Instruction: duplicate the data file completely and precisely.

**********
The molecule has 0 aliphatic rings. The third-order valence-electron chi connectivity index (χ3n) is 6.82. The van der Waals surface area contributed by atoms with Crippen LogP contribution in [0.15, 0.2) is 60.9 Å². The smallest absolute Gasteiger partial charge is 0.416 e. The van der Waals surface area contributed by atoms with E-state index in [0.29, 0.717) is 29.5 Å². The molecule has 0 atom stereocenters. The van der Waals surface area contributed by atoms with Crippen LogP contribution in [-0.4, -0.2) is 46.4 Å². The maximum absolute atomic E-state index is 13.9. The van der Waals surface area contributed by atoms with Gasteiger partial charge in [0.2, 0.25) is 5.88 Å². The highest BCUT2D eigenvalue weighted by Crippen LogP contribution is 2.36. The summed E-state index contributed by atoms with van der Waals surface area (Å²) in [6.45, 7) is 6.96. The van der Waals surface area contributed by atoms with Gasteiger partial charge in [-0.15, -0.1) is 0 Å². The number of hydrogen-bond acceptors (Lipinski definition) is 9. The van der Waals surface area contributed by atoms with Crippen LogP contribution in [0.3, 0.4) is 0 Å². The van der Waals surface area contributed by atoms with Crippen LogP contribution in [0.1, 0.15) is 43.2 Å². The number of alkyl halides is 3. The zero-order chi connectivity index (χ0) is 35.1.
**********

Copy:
The molecule has 0 aliphatic rings. The third-order valence-electron chi connectivity index (χ3n) is 6.82. The van der Waals surface area contributed by atoms with Crippen LogP contribution in [0.15, 0.2) is 60.9 Å². The smallest absolute Gasteiger partial charge is 0.416 e. The van der Waals surface area contributed by atoms with E-state index in [0.29, 0.717) is 29.5 Å². The molecule has 0 atom stereocenters. The van der Waals surface area contributed by atoms with Crippen LogP contribution in [-0.4, -0.2) is 46.4 Å². The maximum absolute atomic E-state index is 13.9. The van der Waals surface area contributed by atoms with Gasteiger partial charge in [0.2, 0.25) is 5.88 Å². The highest BCUT2D eigenvalue weighted by Crippen LogP contribution is 2.36. The summed E-state index contributed by atoms with van der Waals surface area (Å²) in [6.45, 7) is 6.96. The van der Waals surface area contributed by atoms with Gasteiger partial charge in [-0.15, -0.1) is 0 Å². The number of hydrogen-bond acceptors (Lipinski definition) is 9. The van der Waals surface area contributed by atoms with Crippen LogP contribution in [0.3, 0.4) is 0 Å². The van der Waals surface area contributed by atoms with Crippen LogP contribution in [0.1, 0.15) is 43.2 Å². The number of alkyl halides is 3. The zero-order chi connectivity index (χ0) is 35.1.